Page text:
“Before Matthew promised to help waive the hospital fees,” the lawyer explained, “each time Juni went to hospital, the staff forced Seman to pay RM60. The nurses and counter clerks argued Juni had no IC and had to pay foreigner’s rates.
“I suppose it didn’t help that she had ‘unmarried mother’ written on her clinic card. Most hospital staff wouldn’t have known she had been raped, and wouldn’t have asked. In their eyes, she must have looked like their stereotype of a loose Indonesian woman.”
“The irony is, Juni’s a Sarawak citizen. Her father has an IC, and their tuai rumah can vouch that Juni and her mother were born in Sarawak. It’s set out clearly in the constitution. Anyone born in Malaysia, with at least one parent being a Malaysian citizen, is automatically a citizen too.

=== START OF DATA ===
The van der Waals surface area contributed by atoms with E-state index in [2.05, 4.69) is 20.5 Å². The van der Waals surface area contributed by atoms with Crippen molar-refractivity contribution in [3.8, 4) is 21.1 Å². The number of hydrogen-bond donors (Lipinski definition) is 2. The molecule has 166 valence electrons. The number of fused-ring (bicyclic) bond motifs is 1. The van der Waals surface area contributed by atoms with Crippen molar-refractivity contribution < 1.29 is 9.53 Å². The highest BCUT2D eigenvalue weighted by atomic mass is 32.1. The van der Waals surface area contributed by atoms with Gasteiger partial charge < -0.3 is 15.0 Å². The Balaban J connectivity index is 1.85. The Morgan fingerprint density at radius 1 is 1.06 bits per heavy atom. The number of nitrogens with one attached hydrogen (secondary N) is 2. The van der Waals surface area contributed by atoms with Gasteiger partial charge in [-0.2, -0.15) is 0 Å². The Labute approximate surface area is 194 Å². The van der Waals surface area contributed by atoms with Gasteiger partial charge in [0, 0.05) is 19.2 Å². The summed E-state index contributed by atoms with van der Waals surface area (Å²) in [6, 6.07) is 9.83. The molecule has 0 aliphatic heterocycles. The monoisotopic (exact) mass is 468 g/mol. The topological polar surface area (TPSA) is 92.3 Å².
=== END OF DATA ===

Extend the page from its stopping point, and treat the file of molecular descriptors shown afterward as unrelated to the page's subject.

“Even poor kampung Ibans are citizens, aren’t they?” he asked bitterly.
Hope for a new beginning
The lawyer gave a thin smile.
“All the institutions they turned to for help had let them down. The police inspired fear in them. Their tuai rumah did nothing. The hospital made them pay for Juni’s care, even though she’s a citizen, even though she was pregnant because she had been raped. Her social worker, Ana, ignored their appeals for help.
“All the arguments I put forward to encourage Flora and Seman to make a police report, arguments for protecting other young girls from the old man Jagu, have come to nothing – so far,” he said softly.